Special to Indian Country Today
Under the lingering cloud of the COVID pandemic, darker clouds of war now hang over the world as the 2022 Winter Paralympics prepare to open March 4 in Beijing.
The Russian invasion of Ukraine has thrown a chill over the winter games, an international multi-sport event where top athletes with physical disabilities compete in snow and ice sports.
Indigenous athletes from North America are not believed to be represented at this year's Winter Games, although many countries, including the U.S., do not track Indigeneity. More than a dozen Indigenous athletes from around the world competed in the Summer Paralympics in Tokyo in 2021.
Leading Team USA is Ukrainian-born skier Oksana Masters, a six-time Paralympian who will be on the hunt for her fifth Olympic gold, this time in Nordic skiing. Masters is the most-decorated athlete on the U.S. roster, with 10 Paralympic medals in both winter and summer games, including four gold medals in Nordic skiing, cycling and rowing.
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This will be her fifth Paralympics. She won a bronze medal in rowing in the 2012 Paralympics in London; bronze and silver in para cross-country skiing in Sochi, Russia, in 2014; five medals in Pyeongchang, South Korea, in 2018, including two golds, two silvers and one bronze in cross-country skiing and para biathlon; and two gold medals at the Tokyo Summer Olympics in 2021 in para cycling.
The games will begin Friday, March 4, Eastern Time, and continue through March 13. The motto for this year's games is "Together for a Shared Future."
From Chernobyl to champion
Masters, of Louisville, Kentucky, was born in Ukraine in 1989 in the shadow of the Chernobyl nuclear power plant, which had melted down three years before she was born.
The exposure to radiation resulted in numerous physical defects, forcing amputation of her legs and ongoing health challenges. She spent years in orphanages, where she experienced physical and sexual abuse until the age of 7, when she was adopted by Gay Masters, who raised her in Buffalo, New York, before moving to Louisville, Kentucky.
In her autobiography, “The Hard Parts: From Chernobyl to Paralympic Champion,” Masters thanked her mother for her success.
“My mom, who fought for two years — for two years!! — to get me out of Ukraine,” she wrote. “My mom, who adopted me and then raised me, by herself, as a single parent. My mom, who pestered me and didn’t let up until I agreed to give this adaptive rowing program a try. My mom, who’s taught me how to become a rememberer and a forgetter. My mom who has opened up so many of life’s doors for me — so that I could walk through them and fall in love with the world. My mom, who is the reason I’m here.”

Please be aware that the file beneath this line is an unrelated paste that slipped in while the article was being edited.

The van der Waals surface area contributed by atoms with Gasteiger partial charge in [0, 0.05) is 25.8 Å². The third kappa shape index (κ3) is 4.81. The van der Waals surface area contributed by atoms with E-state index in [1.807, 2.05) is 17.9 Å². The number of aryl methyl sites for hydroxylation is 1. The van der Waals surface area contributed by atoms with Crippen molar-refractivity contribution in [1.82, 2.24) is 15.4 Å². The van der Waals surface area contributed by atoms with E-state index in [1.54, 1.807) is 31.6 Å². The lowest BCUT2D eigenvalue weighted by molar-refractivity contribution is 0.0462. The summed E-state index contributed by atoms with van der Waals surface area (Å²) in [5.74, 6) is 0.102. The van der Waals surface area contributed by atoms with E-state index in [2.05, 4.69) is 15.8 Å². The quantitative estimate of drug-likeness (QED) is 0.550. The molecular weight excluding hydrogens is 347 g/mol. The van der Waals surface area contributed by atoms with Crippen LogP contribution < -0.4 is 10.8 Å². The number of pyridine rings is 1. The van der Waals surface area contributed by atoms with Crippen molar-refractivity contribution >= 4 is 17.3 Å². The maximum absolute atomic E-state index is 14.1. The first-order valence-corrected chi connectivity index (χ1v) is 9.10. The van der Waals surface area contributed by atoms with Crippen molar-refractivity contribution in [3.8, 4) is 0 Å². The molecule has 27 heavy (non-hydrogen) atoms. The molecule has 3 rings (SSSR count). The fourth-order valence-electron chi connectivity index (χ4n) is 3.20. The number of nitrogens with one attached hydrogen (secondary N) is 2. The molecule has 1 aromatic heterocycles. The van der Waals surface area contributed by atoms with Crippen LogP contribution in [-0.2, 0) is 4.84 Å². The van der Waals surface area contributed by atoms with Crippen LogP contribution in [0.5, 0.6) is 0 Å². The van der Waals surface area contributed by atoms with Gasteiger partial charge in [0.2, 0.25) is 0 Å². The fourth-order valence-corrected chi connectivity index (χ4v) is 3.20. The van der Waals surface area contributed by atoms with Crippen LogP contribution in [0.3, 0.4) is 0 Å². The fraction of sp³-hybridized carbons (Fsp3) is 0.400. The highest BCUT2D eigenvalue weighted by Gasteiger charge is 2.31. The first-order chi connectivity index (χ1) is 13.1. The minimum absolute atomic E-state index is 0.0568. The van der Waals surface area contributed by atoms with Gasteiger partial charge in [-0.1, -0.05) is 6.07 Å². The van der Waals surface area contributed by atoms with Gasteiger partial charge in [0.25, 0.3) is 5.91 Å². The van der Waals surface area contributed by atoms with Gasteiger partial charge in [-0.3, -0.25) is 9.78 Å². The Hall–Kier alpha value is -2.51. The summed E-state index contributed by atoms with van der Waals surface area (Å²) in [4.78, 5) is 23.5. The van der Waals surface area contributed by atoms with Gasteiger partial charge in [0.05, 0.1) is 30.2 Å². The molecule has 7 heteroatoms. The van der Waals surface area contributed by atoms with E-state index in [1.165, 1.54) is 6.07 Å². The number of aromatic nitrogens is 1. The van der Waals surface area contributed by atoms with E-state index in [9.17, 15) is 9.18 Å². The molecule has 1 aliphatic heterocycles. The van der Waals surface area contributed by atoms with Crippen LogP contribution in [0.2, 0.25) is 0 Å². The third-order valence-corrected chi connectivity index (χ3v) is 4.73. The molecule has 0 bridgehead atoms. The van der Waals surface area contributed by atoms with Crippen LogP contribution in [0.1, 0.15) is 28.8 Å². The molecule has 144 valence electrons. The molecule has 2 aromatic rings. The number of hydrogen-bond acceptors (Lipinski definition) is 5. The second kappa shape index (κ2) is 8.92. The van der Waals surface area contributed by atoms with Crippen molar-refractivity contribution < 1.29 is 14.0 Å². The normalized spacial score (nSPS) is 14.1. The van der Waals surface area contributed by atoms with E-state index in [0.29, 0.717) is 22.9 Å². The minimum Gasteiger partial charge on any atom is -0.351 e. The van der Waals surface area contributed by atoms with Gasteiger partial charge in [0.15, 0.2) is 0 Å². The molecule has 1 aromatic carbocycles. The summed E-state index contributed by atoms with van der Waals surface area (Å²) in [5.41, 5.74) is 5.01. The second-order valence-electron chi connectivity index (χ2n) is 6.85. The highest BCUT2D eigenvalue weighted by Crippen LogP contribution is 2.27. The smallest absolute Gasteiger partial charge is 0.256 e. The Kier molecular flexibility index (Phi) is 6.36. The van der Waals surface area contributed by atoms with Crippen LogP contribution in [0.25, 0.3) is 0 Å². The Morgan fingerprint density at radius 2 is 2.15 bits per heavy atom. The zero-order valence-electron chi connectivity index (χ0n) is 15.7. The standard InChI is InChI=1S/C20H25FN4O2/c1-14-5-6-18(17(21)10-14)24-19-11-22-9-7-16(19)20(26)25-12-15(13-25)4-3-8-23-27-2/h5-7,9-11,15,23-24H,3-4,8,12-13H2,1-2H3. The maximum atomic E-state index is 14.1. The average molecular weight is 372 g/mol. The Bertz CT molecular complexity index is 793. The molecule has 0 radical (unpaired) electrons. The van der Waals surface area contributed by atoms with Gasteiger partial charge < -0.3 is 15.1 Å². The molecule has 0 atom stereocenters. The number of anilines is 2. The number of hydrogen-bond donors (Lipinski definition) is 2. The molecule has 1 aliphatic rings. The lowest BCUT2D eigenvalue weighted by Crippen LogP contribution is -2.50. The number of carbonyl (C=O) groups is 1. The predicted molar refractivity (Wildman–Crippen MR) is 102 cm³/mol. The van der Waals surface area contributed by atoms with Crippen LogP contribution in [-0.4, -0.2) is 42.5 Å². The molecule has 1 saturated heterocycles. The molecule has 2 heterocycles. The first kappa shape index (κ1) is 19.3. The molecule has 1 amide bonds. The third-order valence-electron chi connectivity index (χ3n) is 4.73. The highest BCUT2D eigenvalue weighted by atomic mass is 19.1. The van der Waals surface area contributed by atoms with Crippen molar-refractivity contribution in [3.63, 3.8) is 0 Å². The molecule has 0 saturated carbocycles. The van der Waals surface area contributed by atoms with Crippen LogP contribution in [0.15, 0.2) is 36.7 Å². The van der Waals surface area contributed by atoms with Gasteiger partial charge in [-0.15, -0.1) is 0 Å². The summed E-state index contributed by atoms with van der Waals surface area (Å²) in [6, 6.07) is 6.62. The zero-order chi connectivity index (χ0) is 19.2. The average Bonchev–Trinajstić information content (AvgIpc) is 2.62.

In an abrupt move Thursday, March 3, one day before the Paralympics are set to begin, the International Paralympic and Olympic Committee announced that Russian and Belarusian athletes would be banned from the Winter Games for their countries' roles in the invasion of Ukraine.
The stunning reversal came one day after the committee announced the athletes would be allowed to compete, but only as neutral athletes with colors, flags and other national symbols removed.
Although Russian participation at several international sporting events has been denied, Russian athletes were allowed to compete in the Winter Olympics earlier this year but not under the Russian flag. Those restrictions were related to Russian doping in past Olympics and international competitions, not the invasion of Ukraine.
Ready to begin
The Paralympic games this year feature five sports, including wheelchair curling, para ice hockey, para Alpine skiing, para snowboard, and para Nordic skiing, which is divided into 2 competitions – para biathlon and para cross-country skiing.
A maximum of 748 athletes can qualify for the Paralympic games, competing in up to 82 medal events, which is two more than the 2018 Paralympic Winter Games in Pyeongchang, South Korea.
Although the participation of women in the Paralympics has increased, there are only 234 slots available for women to compete at these games.
The U.S. Olympic and Paralympic Committee announced on Feb. 21 that the 67-member team includes two guides for visually impaired athletes.
“We have an incredible group of 67 talented athletes ready to make their mark at the Paralympic Winter Games,” U.S. Olympic and Paralympic CEO Sarah Hirsch said in a statement at the time. “Thanks to countless years of preparation, unparalleled coverage and support from our partners, Team USA is ready to showcase to the world that the 2022 games will be an event they don't want to miss.”
Ukraine is sending 20 athletes and seven support athletes to the games.
On the ice, the U.S. Men’s Para Ice Hockey team will be looking to complete the quad and win their 4th gold medal in a row.
NBC will present primetime coverage of the Paralympic Winter Games for the first time and will include partner channels USA Network and the Olympic Channel as well as streaming on Peacock.
*Update: This story has been updated to include an announcement on Thursday, March 3, by the International Paralympic and Olympic Committee that Russian and Belarusian athletes have been banned from participating in the Paralympics because of their countries' roles in invading Ukraine.
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